It was the best of times; it was the most confusing of times.
Half an hour or so into our virtual gum flap, courtesy of matching Gucci headsets and Skype’s Internet-based telephony, my head began to hurt. And hurt big time.
My LSA pal and true industry guru, Dan Johnson (www.bydanjohnson.com), was just getting warmed up in our chat about the first three big air shows of 2009: Sebring, Friedrichshafen and Sun ’n Fun.
AT THE AIR SHOW. Jim Lawrence intended to write at length about the first big air shows of the year, including Sun ‘n Fun, but he was led astray by LSA industry guru Dan Johnson.
But Friedrichshafen’s Aero show had revealed a potential crisis in Europe, and Dan was trying to get through my dense skull its vital importance to the LSA industry, so I endeavored to absorb.
Somewhere along the way, I realized my thread about contrasting the shows, as it were, had been hijacked. You see, Dan is one of those guys who lives and breathes aviation, and has done so since I believe Lincoln grew his first mole and chin whisker. As LAMA’s president, he’s in the thick of all things LSA, and my regular muse.
Plus, being a brainy guy with an excellent memory, he was fresh with impressions of all three shows, but particularly taken with Friedrichshafen and what went on Over There.
“Jim, it’s bone-dry stuff,” he cautioned me. Did I listen? Noooo...
“Bring it on, Rambo,” I replied.
Alas, I became quickly hoist by my own petard: 35 minutes into his cogent recitation of standards and regulations, European and American, how they intertwine and where they don’t, I pounded the mat three times and cried, “Uncle!” for I could no longer remember my middle name or the color of money. Chalk it up to a postponed lunch.
Once I chowed down to get my brain sugar going again, here’s what I think he was trying to tell me about what’s happening in Europe, and what it could mean for us in the States in our economic Year of Living Catastrophically.
Change is afoot for light-sport aircraft in the EU. There’s a better-than-good chance that EASA, the European aviation regulatory body, may introduce a close-conforming version of the U.S. ASTM standards (which all LSA sold here are certified to) in the year 2010.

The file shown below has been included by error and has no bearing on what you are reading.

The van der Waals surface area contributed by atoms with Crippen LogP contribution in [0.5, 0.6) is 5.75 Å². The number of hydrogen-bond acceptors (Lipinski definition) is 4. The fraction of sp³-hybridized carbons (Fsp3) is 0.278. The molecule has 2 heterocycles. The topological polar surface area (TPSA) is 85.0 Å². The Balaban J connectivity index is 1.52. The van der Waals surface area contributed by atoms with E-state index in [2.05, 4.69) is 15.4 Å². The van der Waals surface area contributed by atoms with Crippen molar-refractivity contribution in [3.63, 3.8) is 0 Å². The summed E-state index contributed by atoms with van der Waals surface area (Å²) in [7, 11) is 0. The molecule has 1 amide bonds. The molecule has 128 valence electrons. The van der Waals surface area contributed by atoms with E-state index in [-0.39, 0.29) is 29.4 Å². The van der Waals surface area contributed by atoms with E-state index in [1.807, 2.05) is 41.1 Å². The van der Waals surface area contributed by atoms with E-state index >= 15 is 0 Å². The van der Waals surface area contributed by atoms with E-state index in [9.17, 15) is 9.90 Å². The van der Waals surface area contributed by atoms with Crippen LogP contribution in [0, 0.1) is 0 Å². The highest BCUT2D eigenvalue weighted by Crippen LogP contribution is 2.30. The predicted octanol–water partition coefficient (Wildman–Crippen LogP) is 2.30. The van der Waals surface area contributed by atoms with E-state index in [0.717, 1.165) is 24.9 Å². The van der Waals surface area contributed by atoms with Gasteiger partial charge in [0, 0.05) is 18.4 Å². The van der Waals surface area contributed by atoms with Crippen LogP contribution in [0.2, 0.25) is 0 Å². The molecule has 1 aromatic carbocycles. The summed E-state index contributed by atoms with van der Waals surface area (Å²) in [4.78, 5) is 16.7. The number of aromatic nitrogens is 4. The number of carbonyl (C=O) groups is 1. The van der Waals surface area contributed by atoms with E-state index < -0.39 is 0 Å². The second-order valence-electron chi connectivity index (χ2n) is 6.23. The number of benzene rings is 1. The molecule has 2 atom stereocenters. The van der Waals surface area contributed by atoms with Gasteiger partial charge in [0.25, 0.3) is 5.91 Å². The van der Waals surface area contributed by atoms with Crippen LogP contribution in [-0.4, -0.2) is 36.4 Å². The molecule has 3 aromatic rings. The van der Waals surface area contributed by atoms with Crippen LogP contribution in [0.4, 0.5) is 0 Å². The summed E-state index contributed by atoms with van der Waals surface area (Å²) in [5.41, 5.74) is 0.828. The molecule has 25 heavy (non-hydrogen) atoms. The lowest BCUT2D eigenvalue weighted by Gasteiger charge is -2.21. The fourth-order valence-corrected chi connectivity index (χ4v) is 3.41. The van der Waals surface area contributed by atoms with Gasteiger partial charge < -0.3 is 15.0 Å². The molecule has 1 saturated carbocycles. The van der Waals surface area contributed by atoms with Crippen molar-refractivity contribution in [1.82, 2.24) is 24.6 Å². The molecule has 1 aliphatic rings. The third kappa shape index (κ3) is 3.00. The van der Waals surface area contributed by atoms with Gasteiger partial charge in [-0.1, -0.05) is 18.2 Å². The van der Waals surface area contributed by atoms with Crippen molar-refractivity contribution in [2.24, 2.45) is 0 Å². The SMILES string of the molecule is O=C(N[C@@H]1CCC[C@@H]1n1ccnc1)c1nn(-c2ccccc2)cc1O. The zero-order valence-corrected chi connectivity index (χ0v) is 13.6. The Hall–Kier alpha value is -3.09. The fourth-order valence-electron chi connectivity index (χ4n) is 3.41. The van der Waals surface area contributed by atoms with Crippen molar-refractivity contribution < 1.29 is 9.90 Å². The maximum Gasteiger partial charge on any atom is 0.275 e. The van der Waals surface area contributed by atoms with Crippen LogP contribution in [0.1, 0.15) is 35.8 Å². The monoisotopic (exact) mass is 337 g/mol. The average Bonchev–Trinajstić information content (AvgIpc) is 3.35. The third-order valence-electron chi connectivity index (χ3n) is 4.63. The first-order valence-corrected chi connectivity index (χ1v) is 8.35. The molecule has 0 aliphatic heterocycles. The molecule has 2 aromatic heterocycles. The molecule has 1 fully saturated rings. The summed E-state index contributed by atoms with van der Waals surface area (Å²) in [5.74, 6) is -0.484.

The happy news might end up being that U.S. producers of LSA, such as Rans, Legend, Cessna, CubCrafters, et al, would at last be able to sell their winged wares overseas—something they can’t do at all now (except as a kit, if they desire). That could be a big boost to the Yankee LSA industry.
Ah, but there’s the rub, Horatio, and it’s a big one: In the interim 18 months before EASA can consider adopting ASTM-like certification for the up-to-600 kg (1,320-pound) sport aircraft, it has been instructed by the European Commission (EC), which is equivalent to our Congress, to create a type certificate for European LSA to allow them to fly legally in the EU.
Fighting acronym brain dysplasia, I urged him on.
Here’s the potential problem: Over here, FAA regs say a type-certificated airplane cannot be sold in the U.S. as an LSA—because it wouldn’t legally be an LSA any more.
“That would mean,” said Dan, “EASA could require all European-made LSA, which make up about 70% of U.S. market sales, to go through a costly certification process. The bigger companies can afford it, but what about the little guys? And then, those that do certify might still not be allowed to sell those airplanes here!”